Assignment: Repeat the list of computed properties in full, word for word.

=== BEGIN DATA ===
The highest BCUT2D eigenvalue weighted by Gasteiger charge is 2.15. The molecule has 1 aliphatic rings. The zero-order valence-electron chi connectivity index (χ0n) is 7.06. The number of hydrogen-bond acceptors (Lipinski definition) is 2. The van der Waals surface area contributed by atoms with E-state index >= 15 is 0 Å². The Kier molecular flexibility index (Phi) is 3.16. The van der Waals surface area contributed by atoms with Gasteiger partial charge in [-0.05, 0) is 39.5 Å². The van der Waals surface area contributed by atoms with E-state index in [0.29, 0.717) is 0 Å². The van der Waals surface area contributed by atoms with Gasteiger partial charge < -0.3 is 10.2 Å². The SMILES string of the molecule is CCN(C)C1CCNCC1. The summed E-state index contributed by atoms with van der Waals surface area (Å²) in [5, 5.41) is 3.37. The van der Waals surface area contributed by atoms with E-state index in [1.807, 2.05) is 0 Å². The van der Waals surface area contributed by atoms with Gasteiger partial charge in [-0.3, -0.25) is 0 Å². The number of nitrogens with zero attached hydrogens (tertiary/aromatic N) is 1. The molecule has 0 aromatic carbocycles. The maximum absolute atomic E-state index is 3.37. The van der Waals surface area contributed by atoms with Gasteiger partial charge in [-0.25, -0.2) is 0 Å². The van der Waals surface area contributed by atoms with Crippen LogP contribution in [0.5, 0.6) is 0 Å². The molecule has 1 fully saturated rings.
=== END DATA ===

The highest BCUT2D eigenvalue weighted by Gasteiger charge is 2.15. The molecule has 1 aliphatic rings. The zero-order valence-electron chi connectivity index (χ0n) is 7.06. The number of hydrogen-bond acceptors (Lipinski definition) is 2. The van der Waals surface area contributed by atoms with E-state index >= 15 is 0 Å². The Kier molecular flexibility index (Phi) is 3.16. The van der Waals surface area contributed by atoms with Gasteiger partial charge in [-0.05, 0) is 39.5 Å². The van der Waals surface area contributed by atoms with E-state index in [0.29, 0.717) is 0 Å². The van der Waals surface area contributed by atoms with Gasteiger partial charge < -0.3 is 10.2 Å². The SMILES string of the molecule is CCN(C)C1CCNCC1. The summed E-state index contributed by atoms with van der Waals surface area (Å²) in [5, 5.41) is 3.37. The van der Waals surface area contributed by atoms with E-state index in [1.807, 2.05) is 0 Å². The van der Waals surface area contributed by atoms with Gasteiger partial charge in [-0.3, -0.25) is 0 Å². The number of nitrogens with zero attached hydrogens (tertiary/aromatic N) is 1. The molecule has 0 aromatic carbocycles. The maximum absolute atomic E-state index is 3.37. The van der Waals surface area contributed by atoms with Gasteiger partial charge in [-0.25, -0.2) is 0 Å². The van der Waals surface area contributed by atoms with Crippen LogP contribution in [0.5, 0.6) is 0 Å². The molecule has 1 fully saturated rings.